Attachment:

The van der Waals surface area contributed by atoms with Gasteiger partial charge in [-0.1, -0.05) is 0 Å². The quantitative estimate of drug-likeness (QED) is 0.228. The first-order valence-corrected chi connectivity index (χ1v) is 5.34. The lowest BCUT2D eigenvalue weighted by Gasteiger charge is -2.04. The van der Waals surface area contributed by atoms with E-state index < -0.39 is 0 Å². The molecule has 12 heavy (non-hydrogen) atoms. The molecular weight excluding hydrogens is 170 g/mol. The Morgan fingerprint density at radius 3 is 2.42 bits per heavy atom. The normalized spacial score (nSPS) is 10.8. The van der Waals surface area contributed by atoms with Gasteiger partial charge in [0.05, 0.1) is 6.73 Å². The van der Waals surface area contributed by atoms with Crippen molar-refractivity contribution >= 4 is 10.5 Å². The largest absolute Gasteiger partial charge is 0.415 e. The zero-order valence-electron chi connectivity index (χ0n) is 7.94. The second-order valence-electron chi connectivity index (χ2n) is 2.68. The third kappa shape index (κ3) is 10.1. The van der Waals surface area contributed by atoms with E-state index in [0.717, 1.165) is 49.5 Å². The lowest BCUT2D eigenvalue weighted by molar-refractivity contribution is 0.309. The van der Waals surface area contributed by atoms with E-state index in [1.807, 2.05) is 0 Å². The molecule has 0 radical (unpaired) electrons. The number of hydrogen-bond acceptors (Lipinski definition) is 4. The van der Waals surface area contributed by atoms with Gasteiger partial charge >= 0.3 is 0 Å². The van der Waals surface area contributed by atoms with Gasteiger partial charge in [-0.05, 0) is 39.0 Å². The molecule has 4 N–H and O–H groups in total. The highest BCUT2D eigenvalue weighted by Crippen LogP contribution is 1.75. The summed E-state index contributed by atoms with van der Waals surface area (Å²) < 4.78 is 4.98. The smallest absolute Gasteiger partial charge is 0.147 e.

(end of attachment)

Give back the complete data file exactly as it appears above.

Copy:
The van der Waals surface area contributed by atoms with Gasteiger partial charge in [-0.1, -0.05) is 0 Å². The quantitative estimate of drug-likeness (QED) is 0.228. The first-order valence-corrected chi connectivity index (χ1v) is 5.34. The lowest BCUT2D eigenvalue weighted by Gasteiger charge is -2.04. The van der Waals surface area contributed by atoms with E-state index < -0.39 is 0 Å². The molecule has 12 heavy (non-hydrogen) atoms. The molecular weight excluding hydrogens is 170 g/mol. The Morgan fingerprint density at radius 3 is 2.42 bits per heavy atom. The normalized spacial score (nSPS) is 10.8. The van der Waals surface area contributed by atoms with Gasteiger partial charge in [0.05, 0.1) is 6.73 Å². The van der Waals surface area contributed by atoms with Crippen molar-refractivity contribution >= 4 is 10.5 Å². The largest absolute Gasteiger partial charge is 0.415 e. The zero-order valence-electron chi connectivity index (χ0n) is 7.94. The second-order valence-electron chi connectivity index (χ2n) is 2.68. The third kappa shape index (κ3) is 10.1. The van der Waals surface area contributed by atoms with E-state index in [0.717, 1.165) is 49.5 Å². The lowest BCUT2D eigenvalue weighted by molar-refractivity contribution is 0.309. The van der Waals surface area contributed by atoms with E-state index in [1.807, 2.05) is 0 Å². The molecule has 0 radical (unpaired) electrons. The number of hydrogen-bond acceptors (Lipinski definition) is 4. The van der Waals surface area contributed by atoms with Gasteiger partial charge >= 0.3 is 0 Å². The van der Waals surface area contributed by atoms with Gasteiger partial charge in [-0.05, 0) is 39.0 Å². The molecule has 4 N–H and O–H groups in total. The highest BCUT2D eigenvalue weighted by Crippen LogP contribution is 1.75. The summed E-state index contributed by atoms with van der Waals surface area (Å²) < 4.78 is 4.98. The smallest absolute Gasteiger partial charge is 0.147 e.